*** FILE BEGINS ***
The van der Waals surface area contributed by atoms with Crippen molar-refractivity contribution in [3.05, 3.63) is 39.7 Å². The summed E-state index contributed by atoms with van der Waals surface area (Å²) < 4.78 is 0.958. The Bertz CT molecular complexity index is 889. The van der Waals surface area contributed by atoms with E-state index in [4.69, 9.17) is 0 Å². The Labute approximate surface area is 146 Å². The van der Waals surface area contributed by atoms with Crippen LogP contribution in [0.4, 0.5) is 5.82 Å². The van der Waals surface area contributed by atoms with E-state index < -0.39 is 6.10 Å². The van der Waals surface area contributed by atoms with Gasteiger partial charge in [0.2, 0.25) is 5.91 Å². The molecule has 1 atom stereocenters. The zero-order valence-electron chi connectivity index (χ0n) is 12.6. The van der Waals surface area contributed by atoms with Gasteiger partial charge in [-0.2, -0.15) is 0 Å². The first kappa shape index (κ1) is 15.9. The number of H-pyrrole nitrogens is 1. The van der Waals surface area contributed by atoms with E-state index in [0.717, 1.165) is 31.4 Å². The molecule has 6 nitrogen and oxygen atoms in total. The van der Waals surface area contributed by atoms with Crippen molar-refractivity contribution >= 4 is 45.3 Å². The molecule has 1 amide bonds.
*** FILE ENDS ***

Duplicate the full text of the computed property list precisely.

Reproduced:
The van der Waals surface area contributed by atoms with Crippen molar-refractivity contribution in [3.05, 3.63) is 39.7 Å². The summed E-state index contributed by atoms with van der Waals surface area (Å²) < 4.78 is 0.958. The Bertz CT molecular complexity index is 889. The van der Waals surface area contributed by atoms with E-state index in [4.69, 9.17) is 0 Å². The Labute approximate surface area is 146 Å². The van der Waals surface area contributed by atoms with Crippen LogP contribution in [0.4, 0.5) is 5.82 Å². The van der Waals surface area contributed by atoms with E-state index < -0.39 is 6.10 Å². The van der Waals surface area contributed by atoms with Gasteiger partial charge in [0.2, 0.25) is 5.91 Å². The molecule has 1 atom stereocenters. The zero-order valence-electron chi connectivity index (χ0n) is 12.6. The van der Waals surface area contributed by atoms with Gasteiger partial charge in [-0.2, -0.15) is 0 Å². The first kappa shape index (κ1) is 15.9. The number of H-pyrrole nitrogens is 1. The van der Waals surface area contributed by atoms with E-state index in [0.717, 1.165) is 31.4 Å². The molecule has 6 nitrogen and oxygen atoms in total. The van der Waals surface area contributed by atoms with Crippen molar-refractivity contribution >= 4 is 45.3 Å². The molecule has 1 amide bonds.